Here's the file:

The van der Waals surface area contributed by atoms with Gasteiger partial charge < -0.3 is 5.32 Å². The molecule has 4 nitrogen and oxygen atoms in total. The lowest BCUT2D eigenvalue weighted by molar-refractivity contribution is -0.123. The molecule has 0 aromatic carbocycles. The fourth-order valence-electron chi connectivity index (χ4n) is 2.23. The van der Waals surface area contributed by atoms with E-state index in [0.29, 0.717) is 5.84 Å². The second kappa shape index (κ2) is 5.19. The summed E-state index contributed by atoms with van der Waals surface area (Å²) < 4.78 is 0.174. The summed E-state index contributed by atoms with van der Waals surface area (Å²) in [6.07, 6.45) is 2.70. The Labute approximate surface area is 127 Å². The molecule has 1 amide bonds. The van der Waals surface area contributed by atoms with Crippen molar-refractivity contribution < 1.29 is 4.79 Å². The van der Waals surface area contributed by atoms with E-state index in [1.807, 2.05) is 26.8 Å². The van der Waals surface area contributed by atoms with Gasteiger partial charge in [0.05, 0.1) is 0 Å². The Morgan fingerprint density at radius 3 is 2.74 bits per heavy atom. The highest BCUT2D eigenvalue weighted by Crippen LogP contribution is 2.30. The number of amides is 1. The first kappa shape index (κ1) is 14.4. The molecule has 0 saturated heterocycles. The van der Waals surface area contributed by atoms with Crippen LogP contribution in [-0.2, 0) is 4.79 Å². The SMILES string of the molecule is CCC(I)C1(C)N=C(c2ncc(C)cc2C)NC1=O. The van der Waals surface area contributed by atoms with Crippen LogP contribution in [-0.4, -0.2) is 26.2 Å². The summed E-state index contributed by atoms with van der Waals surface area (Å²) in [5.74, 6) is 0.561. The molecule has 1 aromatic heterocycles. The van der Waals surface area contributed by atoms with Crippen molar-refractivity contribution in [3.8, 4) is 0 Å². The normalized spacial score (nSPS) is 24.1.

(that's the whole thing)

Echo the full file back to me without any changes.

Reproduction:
The van der Waals surface area contributed by atoms with Gasteiger partial charge < -0.3 is 5.32 Å². The molecule has 4 nitrogen and oxygen atoms in total. The lowest BCUT2D eigenvalue weighted by molar-refractivity contribution is -0.123. The molecule has 0 aromatic carbocycles. The fourth-order valence-electron chi connectivity index (χ4n) is 2.23. The van der Waals surface area contributed by atoms with E-state index in [0.29, 0.717) is 5.84 Å². The second kappa shape index (κ2) is 5.19. The summed E-state index contributed by atoms with van der Waals surface area (Å²) < 4.78 is 0.174. The summed E-state index contributed by atoms with van der Waals surface area (Å²) in [6.07, 6.45) is 2.70. The Labute approximate surface area is 127 Å². The molecule has 1 amide bonds. The van der Waals surface area contributed by atoms with Crippen molar-refractivity contribution < 1.29 is 4.79 Å². The van der Waals surface area contributed by atoms with E-state index in [1.807, 2.05) is 26.8 Å². The van der Waals surface area contributed by atoms with Gasteiger partial charge in [0.05, 0.1) is 0 Å². The Morgan fingerprint density at radius 3 is 2.74 bits per heavy atom. The highest BCUT2D eigenvalue weighted by Crippen LogP contribution is 2.30. The number of amides is 1. The first kappa shape index (κ1) is 14.4. The molecule has 0 saturated heterocycles. The van der Waals surface area contributed by atoms with Crippen LogP contribution in [-0.2, 0) is 4.79 Å². The SMILES string of the molecule is CCC(I)C1(C)N=C(c2ncc(C)cc2C)NC1=O. The van der Waals surface area contributed by atoms with Crippen LogP contribution in [-0.4, -0.2) is 26.2 Å². The summed E-state index contributed by atoms with van der Waals surface area (Å²) in [5.74, 6) is 0.561. The molecule has 1 aromatic heterocycles. The van der Waals surface area contributed by atoms with Crippen molar-refractivity contribution in [3.8, 4) is 0 Å². The normalized spacial score (nSPS) is 24.1.